nginx POST field data processing (Was Re: Introducing Nginx Guts blog)
agentzh at gmail.com
Mon Jan 24 06:49:38 MSK 2011
On Sun, Jan 23, 2011 at 2:25 AM, Ranier <ranier at cultura.com.br> wrote:
> Hi Agentzh,
Please please do not capitalize my nick.
> Yes I checked this module.
> IMO, it has drawbacks!
Sure, it does have drawbacks as a standalone nginx module. I
recommended this module just for the sake of source code references. I
believe this can help you devise a satisfying C level utility for
I don't think it will be in the nginx core without a decent input
filter mechanism in the core :)
Please also keep in mind, nginx does not read the request body by
default. It's usually up to the content handler (or any other earlier
phase handlers) to determine whether to actually call the
ngx_http_read_client_request_body function on the C level.
> 1. Need set field by field in nginx.conf ($var)
Sure. Because ngx_form_input fits its user interface into the bigger
picture of nginx.conf scripting :)
> 2. Run the whole module, each time you read one field.
You mean reading one field requires parsing through the whole request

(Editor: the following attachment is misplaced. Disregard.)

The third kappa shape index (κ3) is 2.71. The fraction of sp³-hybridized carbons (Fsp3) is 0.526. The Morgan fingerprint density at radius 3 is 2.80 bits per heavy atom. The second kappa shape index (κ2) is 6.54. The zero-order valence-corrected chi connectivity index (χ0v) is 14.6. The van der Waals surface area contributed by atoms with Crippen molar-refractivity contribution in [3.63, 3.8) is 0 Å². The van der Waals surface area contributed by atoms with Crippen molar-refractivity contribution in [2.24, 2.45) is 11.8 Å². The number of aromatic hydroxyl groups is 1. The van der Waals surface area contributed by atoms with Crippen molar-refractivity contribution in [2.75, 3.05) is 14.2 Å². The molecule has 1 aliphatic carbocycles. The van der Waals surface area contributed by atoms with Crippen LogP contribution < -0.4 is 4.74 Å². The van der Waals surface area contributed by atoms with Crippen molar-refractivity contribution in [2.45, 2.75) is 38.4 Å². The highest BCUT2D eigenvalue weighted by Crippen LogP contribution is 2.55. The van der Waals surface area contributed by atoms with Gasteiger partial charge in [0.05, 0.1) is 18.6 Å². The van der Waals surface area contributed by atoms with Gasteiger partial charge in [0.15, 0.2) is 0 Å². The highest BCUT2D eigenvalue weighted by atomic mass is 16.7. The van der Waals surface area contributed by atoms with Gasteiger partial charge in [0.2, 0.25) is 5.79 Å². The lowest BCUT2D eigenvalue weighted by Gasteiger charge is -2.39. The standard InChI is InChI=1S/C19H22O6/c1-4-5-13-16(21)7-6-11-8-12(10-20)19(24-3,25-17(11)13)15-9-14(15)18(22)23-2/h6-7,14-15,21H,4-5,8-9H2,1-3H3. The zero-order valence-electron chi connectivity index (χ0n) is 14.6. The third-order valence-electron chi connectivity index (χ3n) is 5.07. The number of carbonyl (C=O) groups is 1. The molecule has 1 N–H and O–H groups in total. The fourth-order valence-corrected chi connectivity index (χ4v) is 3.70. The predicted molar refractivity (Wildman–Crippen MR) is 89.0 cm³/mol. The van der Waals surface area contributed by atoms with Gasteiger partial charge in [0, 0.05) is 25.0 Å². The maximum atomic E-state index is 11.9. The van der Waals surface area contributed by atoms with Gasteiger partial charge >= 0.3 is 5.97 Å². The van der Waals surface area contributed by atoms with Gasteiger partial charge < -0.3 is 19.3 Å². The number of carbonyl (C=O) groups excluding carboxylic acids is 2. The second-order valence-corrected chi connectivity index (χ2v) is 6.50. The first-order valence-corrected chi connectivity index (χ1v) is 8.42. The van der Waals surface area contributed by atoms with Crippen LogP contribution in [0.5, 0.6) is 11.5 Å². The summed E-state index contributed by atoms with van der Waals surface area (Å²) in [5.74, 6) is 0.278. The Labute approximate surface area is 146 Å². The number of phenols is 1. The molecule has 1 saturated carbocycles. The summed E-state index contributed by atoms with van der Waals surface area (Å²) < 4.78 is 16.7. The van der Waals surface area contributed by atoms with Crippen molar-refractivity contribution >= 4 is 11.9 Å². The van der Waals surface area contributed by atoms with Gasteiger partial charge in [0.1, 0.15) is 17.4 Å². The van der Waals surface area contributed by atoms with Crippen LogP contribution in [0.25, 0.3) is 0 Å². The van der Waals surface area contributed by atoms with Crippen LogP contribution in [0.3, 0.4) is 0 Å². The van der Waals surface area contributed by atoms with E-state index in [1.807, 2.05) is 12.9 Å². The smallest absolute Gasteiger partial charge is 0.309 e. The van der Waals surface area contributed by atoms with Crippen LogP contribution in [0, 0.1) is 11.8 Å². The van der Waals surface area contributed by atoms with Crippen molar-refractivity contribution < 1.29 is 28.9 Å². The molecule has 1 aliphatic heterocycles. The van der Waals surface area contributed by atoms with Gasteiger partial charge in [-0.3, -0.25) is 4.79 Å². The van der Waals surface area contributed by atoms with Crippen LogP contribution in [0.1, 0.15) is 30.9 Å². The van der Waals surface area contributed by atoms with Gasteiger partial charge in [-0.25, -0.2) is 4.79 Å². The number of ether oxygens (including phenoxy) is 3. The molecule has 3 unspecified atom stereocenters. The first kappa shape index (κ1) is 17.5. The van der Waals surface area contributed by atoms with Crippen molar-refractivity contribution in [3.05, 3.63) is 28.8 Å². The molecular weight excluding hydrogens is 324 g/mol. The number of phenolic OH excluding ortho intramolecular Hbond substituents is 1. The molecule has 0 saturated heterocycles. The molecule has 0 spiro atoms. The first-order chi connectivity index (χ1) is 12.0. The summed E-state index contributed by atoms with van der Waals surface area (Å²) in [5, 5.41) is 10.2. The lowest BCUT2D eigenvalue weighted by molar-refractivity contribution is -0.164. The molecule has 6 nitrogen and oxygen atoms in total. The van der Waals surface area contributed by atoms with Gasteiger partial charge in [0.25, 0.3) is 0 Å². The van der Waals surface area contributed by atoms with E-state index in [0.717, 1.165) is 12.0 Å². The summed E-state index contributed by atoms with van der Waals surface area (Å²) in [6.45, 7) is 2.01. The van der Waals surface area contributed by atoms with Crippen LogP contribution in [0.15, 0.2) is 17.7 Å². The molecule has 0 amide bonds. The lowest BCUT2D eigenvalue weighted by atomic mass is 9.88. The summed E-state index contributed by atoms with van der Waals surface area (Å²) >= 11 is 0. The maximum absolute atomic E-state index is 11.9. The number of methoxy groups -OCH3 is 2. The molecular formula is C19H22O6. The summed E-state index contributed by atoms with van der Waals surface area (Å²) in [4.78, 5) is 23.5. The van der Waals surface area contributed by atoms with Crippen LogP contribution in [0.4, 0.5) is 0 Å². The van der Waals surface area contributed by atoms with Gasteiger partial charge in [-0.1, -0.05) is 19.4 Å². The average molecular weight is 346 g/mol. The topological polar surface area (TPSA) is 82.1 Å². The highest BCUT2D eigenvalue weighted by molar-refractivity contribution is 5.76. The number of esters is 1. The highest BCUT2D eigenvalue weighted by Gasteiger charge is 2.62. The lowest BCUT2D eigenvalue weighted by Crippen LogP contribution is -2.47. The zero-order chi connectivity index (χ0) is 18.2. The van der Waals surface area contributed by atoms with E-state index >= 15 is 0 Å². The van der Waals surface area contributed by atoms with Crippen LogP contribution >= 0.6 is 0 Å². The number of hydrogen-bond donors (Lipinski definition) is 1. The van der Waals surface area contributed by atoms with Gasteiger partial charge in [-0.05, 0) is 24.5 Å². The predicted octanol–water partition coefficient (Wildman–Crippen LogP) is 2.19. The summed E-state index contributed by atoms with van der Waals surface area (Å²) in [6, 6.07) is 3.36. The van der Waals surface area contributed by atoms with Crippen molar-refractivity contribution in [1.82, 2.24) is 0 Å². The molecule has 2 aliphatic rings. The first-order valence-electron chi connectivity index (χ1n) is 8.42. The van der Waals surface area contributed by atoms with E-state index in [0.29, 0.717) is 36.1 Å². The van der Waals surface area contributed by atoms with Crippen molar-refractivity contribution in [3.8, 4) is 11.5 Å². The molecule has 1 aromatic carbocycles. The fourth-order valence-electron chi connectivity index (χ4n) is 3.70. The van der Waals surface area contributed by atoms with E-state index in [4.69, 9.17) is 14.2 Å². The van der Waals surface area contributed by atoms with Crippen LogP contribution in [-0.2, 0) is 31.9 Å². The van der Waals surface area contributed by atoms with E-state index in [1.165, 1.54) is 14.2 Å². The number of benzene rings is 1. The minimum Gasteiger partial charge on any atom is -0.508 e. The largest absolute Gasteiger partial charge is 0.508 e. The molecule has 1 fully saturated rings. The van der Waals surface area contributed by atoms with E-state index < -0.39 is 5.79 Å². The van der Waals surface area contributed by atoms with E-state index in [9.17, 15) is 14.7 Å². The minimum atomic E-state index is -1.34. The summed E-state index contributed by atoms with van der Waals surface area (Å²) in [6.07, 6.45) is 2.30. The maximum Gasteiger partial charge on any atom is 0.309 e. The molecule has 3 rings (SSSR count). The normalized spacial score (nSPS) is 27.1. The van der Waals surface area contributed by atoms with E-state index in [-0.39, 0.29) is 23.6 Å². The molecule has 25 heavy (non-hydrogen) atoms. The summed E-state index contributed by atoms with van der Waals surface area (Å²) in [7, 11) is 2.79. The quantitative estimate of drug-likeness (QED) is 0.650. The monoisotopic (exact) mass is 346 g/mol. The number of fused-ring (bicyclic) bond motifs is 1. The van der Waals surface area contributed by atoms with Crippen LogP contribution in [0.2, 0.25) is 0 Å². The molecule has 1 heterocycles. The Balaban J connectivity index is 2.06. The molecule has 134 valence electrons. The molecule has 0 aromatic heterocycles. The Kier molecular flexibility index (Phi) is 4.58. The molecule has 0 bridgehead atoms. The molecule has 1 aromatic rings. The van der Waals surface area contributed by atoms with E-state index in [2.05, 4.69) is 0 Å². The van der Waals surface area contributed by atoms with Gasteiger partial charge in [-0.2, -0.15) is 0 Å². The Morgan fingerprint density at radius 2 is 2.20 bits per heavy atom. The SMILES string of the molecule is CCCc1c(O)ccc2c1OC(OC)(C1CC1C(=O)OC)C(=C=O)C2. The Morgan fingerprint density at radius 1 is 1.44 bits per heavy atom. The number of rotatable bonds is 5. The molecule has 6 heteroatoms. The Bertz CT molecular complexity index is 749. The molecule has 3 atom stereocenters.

body? Yeah, it's currently designed this way, just like nginx's
$arg_FIELD always walk through the whole query string buffer every
time. One may argue that query strings can not be huge while request
bodies can be of megas of bytes, and I agree it's suboptimal for big
chunk of data when there's lots of fields to be processed :)
> 3. Copy data
Putting data into nginx variables requires an additional data copy.
Are you suggesting any other places that introduces unnecessary data
> 4. More memory for $var
Nginx variables do have their own memory footprint and for the sake of
ngx_form_input's UI, it's inevitable :)
> Core support for POST FIELDS:
> 1. No need set $var in nginx.conf
> 2. Read all fields one pass
> 3. Each field in ngx_str_t variable, no need data copy, less memory
POST fields are (usually) encoded as URI components, are you
suggesting in-place URI decoding? (In-place request body processing
may have bad side-effects that you do not want.) Also...how about the
POST body is big enough for nginx to put it onto temporary disk files?
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